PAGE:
Empathy is one’s ability to understand and share someone else’s feelings, and in a time where machines replacing people in the workforce has become quotidian, stands out as uniquely, and beautifully human. This topic was chosen, because in the context of hospitality, empathy is observed as a fundamental part of becoming an effective leader in the industry, and in a broader context, anywhere. The lead author’s course of action in moving up, and becoming more influential in the field, is largely based on the idea that empathy is lost upon a considerable amount of current managers. To effectively manage someone in hotels, one would need to have experienced trials and tribulations similar to that of his/her employees. The fastest way to achieve this, is to have worked in the position those employees are currently working. This is the quickest method to fully understanding the responsibilities of the people one would manage, the amount of effort/trouble a request one may have for them will give, and in turn, allows a manager to share valuable insight as to how he/she handled certain situations when they were in a similar position (as opposed to reciting information from a training manual). Information from managers to employees will resonate much better if you can relay personal-experience-esque advice, and as a result, your relationship with your employees will improve. In any context, eliciting empathetic behavior is the optimal method for getting someone to feel understood, move towards discovering their personal values, and gearing their heads towards a common goal (and in turn leading them to achieve that goal). This applies directly to leadership, because empathy, theoretically, is the key to improving relationships with people, building trust, truly understanding/considering the needs of others, and augmenting your ability to lead. If you are able to make someone feel as if they are understood, or adequately heard out by you, it is much easier to rationalize with them, make them understand where you are coming from, potentially with verbiage that will stick better if framed in a way that suits their own personal interest, and in turn, lead.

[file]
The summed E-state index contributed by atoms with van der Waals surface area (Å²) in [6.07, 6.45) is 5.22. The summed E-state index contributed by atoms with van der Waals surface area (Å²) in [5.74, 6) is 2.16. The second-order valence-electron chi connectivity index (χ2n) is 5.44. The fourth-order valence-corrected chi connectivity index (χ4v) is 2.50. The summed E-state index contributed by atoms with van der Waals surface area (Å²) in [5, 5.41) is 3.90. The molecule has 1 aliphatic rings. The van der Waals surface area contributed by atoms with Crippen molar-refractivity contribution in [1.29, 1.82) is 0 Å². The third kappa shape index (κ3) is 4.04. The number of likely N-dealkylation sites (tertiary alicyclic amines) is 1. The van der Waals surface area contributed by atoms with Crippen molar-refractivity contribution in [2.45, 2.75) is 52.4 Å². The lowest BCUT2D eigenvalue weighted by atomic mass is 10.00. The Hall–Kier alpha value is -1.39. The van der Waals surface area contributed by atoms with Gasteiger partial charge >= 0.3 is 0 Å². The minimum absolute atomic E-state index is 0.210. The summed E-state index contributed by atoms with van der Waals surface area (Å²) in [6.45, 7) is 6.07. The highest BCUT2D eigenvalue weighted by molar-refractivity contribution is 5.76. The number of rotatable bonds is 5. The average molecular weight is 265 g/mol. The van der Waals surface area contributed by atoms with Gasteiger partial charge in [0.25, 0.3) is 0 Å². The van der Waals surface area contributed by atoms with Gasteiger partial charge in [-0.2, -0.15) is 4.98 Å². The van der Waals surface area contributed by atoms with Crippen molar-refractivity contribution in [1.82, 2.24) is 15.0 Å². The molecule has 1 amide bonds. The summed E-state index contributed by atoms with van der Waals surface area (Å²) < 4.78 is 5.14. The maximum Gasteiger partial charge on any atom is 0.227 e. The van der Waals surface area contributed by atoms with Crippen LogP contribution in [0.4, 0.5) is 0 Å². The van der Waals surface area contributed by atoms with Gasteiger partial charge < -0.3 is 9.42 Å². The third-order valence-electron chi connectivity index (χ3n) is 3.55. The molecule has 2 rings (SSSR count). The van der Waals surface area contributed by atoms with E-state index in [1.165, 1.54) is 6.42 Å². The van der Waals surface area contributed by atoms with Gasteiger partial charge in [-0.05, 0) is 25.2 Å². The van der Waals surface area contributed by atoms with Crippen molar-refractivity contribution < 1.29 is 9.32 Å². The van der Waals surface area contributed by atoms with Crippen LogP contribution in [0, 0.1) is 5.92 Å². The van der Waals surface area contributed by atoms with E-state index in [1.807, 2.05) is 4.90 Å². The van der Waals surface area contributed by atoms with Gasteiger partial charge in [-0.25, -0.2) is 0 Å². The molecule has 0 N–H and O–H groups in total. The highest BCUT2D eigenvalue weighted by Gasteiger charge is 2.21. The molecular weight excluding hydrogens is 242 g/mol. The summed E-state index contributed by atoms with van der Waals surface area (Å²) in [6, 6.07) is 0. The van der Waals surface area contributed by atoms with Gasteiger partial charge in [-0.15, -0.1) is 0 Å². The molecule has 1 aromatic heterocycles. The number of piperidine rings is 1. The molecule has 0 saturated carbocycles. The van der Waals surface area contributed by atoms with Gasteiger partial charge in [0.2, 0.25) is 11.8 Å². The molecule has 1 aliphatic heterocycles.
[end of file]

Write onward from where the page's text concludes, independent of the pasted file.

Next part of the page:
In scenario two, the same two characters are present, and the same issue unfolds, but this time, the american worker had an internship abroad a few years prior, and worked for one year as a bellman. With these experiences, this manager has the tools to make a lasting impression on the bellman, by utilizing empathy. Instead of being so quick to tell the bellman what happened as a result of his/her mishap, and referring back to a training course, this manager considers that the worker is new to the position as well as the country, and talks with him/her for a bit, to better understand his/her circumstances. It is possible that this manager remembers, from his own work experience abroad, how difficult it was to not only keep in mind the culture of an entirely different country, but perform your job on par with the staff around you. It is also possible that the pace or size of the hotel is greater than any hotel that bellman had worked at previously ( making it more difficult than he/she presumed, to navigate the hotel and accomplish tasks in a speedy fashion). Therefore, thanks to the prior bellman-experience of the manager, he is able to relay personal insight as to how he juggled D.T.S calls and check-ins when he was in the same position, such as finding optimal room routes to efficiently deliver items, learning little shortcuts around the hotel, avidly communicating staff as to your whereabouts and current workload, so you can either help another bellman out or be helped out, etc..